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economic costs of global warming « Previous | |Next »
October 30, 2006

The soon to be released Stern Review, which was commissioned by the UK Treasury and carried out by the former World Bank chief economist Sir Nicholas Stern, argues that inaction could cause a damaging economic costs. It argues that on current trends, average global temperatures will rise by 2C to 3C within 50 years; that if emissions continue to grow, the Earth could warm by several more degrees, with severe consequences that would hit poor countries most.

The Review makes the economic case for change. Its analysis warns that stabilising greenhouse gases in the atmosphere will cost about one per cent of annual global output by 2050 .and that doing nothing about climate change will cost the global economy between 5% and 20% of GDP, whilst reducing emissions now would cost 1%, equivalent to £184bn.

This undercuts the arguments of conservative Australians, including the Howard Government, that dealing with climate change will devastate economic prosperity.Christian Kerr over at Crikey is even running the line that many on the Left are using Kyoto as a handy way of advancing an agenda that has little to do with the environment: it is one that seeks always to blame the West, that is hostile to free trade, and that looks instinctively to state intervention! Crikey, the paranoia.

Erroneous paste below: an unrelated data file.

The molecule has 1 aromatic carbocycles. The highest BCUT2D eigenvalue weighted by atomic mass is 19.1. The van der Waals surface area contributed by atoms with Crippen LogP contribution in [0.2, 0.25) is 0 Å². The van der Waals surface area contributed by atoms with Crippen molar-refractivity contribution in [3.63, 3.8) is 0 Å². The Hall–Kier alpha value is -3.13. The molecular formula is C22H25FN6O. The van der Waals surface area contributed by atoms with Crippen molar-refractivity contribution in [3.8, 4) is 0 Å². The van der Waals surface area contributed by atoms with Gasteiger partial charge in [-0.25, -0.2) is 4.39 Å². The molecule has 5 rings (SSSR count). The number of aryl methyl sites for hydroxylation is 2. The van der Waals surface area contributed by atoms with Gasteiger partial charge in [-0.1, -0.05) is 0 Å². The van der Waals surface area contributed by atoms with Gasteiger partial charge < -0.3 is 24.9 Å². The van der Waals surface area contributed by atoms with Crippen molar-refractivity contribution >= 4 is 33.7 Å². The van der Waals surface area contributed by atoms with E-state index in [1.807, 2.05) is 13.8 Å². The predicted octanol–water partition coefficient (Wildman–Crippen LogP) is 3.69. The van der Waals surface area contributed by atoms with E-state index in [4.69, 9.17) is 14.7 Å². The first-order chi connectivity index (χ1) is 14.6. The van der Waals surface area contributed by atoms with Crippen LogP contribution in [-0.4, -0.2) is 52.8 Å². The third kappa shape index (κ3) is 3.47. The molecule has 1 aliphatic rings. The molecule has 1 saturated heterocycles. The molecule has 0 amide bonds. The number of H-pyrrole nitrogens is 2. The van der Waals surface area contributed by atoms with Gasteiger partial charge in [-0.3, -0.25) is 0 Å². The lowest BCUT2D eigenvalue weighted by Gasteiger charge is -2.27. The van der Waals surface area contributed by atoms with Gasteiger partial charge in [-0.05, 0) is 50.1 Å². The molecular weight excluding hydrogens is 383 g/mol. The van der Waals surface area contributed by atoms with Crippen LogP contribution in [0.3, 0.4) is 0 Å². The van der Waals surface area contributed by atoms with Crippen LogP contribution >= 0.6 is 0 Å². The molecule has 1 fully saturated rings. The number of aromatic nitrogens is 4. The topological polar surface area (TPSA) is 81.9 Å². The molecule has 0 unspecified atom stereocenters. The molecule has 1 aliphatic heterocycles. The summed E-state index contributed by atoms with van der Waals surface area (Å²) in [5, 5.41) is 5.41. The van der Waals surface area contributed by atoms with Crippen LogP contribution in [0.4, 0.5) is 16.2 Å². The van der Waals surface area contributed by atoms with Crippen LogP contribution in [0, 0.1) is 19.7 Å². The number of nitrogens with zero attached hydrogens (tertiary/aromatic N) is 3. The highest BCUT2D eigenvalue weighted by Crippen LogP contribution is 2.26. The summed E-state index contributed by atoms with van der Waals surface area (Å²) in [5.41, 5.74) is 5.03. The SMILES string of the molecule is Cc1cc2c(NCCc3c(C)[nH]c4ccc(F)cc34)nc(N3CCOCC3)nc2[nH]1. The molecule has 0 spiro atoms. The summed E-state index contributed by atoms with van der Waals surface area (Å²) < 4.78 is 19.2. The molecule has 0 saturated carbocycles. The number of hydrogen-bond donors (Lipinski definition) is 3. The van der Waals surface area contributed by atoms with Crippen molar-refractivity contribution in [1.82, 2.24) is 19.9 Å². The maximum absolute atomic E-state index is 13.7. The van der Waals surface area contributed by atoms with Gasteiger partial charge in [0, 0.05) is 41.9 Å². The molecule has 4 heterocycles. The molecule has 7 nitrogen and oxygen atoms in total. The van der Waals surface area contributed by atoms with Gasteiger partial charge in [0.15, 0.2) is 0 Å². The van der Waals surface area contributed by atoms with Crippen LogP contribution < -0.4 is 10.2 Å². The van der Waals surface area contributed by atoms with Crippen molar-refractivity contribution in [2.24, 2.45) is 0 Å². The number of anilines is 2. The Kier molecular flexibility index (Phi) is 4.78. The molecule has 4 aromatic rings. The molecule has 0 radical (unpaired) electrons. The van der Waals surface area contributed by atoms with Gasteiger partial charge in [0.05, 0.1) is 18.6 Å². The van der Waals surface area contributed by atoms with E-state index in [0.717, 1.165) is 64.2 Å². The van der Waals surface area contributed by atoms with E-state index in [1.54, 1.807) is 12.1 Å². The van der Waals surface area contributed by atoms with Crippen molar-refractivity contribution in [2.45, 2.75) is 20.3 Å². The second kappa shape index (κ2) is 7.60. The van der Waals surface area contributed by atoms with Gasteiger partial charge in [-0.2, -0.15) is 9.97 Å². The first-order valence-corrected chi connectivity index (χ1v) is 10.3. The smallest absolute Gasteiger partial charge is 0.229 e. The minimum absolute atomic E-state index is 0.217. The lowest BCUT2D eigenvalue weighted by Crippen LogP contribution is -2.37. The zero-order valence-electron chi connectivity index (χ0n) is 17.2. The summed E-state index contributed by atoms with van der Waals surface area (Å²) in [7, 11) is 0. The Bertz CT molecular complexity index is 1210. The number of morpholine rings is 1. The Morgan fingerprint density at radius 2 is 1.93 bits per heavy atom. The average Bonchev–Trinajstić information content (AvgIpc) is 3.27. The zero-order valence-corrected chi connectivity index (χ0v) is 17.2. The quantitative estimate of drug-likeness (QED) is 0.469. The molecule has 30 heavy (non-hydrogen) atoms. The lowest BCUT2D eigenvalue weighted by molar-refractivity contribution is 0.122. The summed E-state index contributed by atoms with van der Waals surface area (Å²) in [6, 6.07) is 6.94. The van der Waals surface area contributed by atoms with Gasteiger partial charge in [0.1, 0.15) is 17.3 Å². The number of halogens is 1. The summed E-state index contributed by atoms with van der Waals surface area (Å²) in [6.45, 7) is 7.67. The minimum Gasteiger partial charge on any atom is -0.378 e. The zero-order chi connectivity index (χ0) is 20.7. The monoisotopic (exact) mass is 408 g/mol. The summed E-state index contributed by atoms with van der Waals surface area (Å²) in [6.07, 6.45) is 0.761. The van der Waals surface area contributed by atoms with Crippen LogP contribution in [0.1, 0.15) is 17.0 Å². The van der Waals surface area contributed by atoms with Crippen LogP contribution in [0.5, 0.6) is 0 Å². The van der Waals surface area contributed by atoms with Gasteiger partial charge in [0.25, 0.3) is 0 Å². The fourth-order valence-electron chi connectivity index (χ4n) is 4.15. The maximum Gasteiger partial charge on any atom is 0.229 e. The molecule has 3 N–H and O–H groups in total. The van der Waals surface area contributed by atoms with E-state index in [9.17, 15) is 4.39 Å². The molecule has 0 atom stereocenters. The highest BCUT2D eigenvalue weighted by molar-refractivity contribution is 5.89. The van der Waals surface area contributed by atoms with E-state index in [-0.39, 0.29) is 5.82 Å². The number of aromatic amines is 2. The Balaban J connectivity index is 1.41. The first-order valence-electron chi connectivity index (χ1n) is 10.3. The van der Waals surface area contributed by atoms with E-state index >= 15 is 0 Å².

"Two examples of economic costs that represent risks for business which need to be taken into account to protect shareholder value. A picture of Sydney's future due to rising sea levels:

This will submerge or threaten billions of dollars worth of property, both public and private, by 2100.

The CSIRO has predicted that in most Australian wine regions temperatures will increase by between 0.3 to 1.7C by 2030. This is important because the wine industry was particularly vulnerable to climate change because of the special dependence on links between regional climate and wine styles. So growers will need to adapt to the changing temperature by relocate the grapes currently grown to cooler areas would allow growers and breeding new varieties to suit the warmer climate.

Arguments over the costs of reducing emissions are increasingly becoming part of the debate in Australia. What is often ignored is that markets for low-carbon energy products are likely to be worth at least £265 billion per year by 2050. The utilitarian calculus of the Stern Report srtates that the benefits of worldwide steps to tackle climate change would greatly outweigh the costs.

It is not just a case of state regulation and eco-taxes being the answer. Market mechanisms can be highly effective at delivering green goals.

| Posted by Gary Sauer-Thompson at 8:22 AM | | Comments (0)